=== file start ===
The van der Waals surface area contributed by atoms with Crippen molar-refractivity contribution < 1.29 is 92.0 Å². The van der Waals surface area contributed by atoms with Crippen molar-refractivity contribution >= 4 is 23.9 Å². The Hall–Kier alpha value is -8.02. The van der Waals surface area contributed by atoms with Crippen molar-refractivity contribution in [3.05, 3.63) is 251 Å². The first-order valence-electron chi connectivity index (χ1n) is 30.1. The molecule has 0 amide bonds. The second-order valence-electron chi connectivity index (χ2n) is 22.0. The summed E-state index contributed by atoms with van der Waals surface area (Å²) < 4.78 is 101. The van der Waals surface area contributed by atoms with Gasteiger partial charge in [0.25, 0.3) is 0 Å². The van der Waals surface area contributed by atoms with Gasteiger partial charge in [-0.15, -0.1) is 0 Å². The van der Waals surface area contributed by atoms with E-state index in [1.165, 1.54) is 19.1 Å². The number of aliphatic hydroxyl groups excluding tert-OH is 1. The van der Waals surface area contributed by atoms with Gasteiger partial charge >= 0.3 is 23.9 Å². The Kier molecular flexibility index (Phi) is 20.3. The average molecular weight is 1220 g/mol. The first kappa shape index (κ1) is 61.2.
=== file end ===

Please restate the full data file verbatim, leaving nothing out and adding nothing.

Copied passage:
The van der Waals surface area contributed by atoms with Crippen molar-refractivity contribution < 1.29 is 92.0 Å². The van der Waals surface area contributed by atoms with Crippen molar-refractivity contribution >= 4 is 23.9 Å². The Hall–Kier alpha value is -8.02. The van der Waals surface area contributed by atoms with Crippen molar-refractivity contribution in [3.05, 3.63) is 251 Å². The first-order valence-electron chi connectivity index (χ1n) is 30.1. The molecule has 0 amide bonds. The second-order valence-electron chi connectivity index (χ2n) is 22.0. The summed E-state index contributed by atoms with van der Waals surface area (Å²) < 4.78 is 101. The van der Waals surface area contributed by atoms with Gasteiger partial charge in [0.25, 0.3) is 0 Å². The van der Waals surface area contributed by atoms with Gasteiger partial charge in [-0.15, -0.1) is 0 Å². The van der Waals surface area contributed by atoms with E-state index in [1.165, 1.54) is 19.1 Å². The number of aliphatic hydroxyl groups excluding tert-OH is 1. The van der Waals surface area contributed by atoms with Gasteiger partial charge >= 0.3 is 23.9 Å². The Kier molecular flexibility index (Phi) is 20.3. The average molecular weight is 1220 g/mol. The first kappa shape index (κ1) is 61.2.